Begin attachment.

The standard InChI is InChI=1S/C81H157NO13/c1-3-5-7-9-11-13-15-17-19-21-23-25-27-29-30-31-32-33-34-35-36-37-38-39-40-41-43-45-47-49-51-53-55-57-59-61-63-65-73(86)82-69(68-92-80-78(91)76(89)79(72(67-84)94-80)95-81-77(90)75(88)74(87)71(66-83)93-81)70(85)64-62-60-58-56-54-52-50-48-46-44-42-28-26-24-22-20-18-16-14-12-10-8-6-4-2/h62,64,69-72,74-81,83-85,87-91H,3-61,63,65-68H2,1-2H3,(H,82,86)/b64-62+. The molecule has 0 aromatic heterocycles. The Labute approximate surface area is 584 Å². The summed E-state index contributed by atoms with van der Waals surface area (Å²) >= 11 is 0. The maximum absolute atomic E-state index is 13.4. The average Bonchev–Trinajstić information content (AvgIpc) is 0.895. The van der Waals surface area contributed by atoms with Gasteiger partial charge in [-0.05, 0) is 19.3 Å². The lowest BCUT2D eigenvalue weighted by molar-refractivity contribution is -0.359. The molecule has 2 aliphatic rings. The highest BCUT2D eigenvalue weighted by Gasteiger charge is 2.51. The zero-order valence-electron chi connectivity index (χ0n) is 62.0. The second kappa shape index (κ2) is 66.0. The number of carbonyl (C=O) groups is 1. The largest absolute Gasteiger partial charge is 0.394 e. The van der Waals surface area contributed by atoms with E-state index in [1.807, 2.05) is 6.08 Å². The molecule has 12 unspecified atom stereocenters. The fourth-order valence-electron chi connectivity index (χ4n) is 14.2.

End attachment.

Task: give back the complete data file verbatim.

The standard InChI is InChI=1S/C81H157NO13/c1-3-5-7-9-11-13-15-17-19-21-23-25-27-29-30-31-32-33-34-35-36-37-38-39-40-41-43-45-47-49-51-53-55-57-59-61-63-65-73(86)82-69(68-92-80-78(91)76(89)79(72(67-84)94-80)95-81-77(90)75(88)74(87)71(66-83)93-81)70(85)64-62-60-58-56-54-52-50-48-46-44-42-28-26-24-22-20-18-16-14-12-10-8-6-4-2/h62,64,69-72,74-81,83-85,87-91H,3-61,63,65-68H2,1-2H3,(H,82,86)/b64-62+. The molecule has 0 aromatic heterocycles. The Labute approximate surface area is 584 Å². The summed E-state index contributed by atoms with van der Waals surface area (Å²) >= 11 is 0. The maximum absolute atomic E-state index is 13.4. The average Bonchev–Trinajstić information content (AvgIpc) is 0.895. The van der Waals surface area contributed by atoms with Gasteiger partial charge in [-0.05, 0) is 19.3 Å². The lowest BCUT2D eigenvalue weighted by molar-refractivity contribution is -0.359. The molecule has 2 aliphatic rings. The highest BCUT2D eigenvalue weighted by Gasteiger charge is 2.51. The zero-order valence-electron chi connectivity index (χ0n) is 62.0. The second kappa shape index (κ2) is 66.0. The number of carbonyl (C=O) groups is 1. The largest absolute Gasteiger partial charge is 0.394 e. The van der Waals surface area contributed by atoms with E-state index in [1.807, 2.05) is 6.08 Å². The molecule has 12 unspecified atom stereocenters. The fourth-order valence-electron chi connectivity index (χ4n) is 14.2.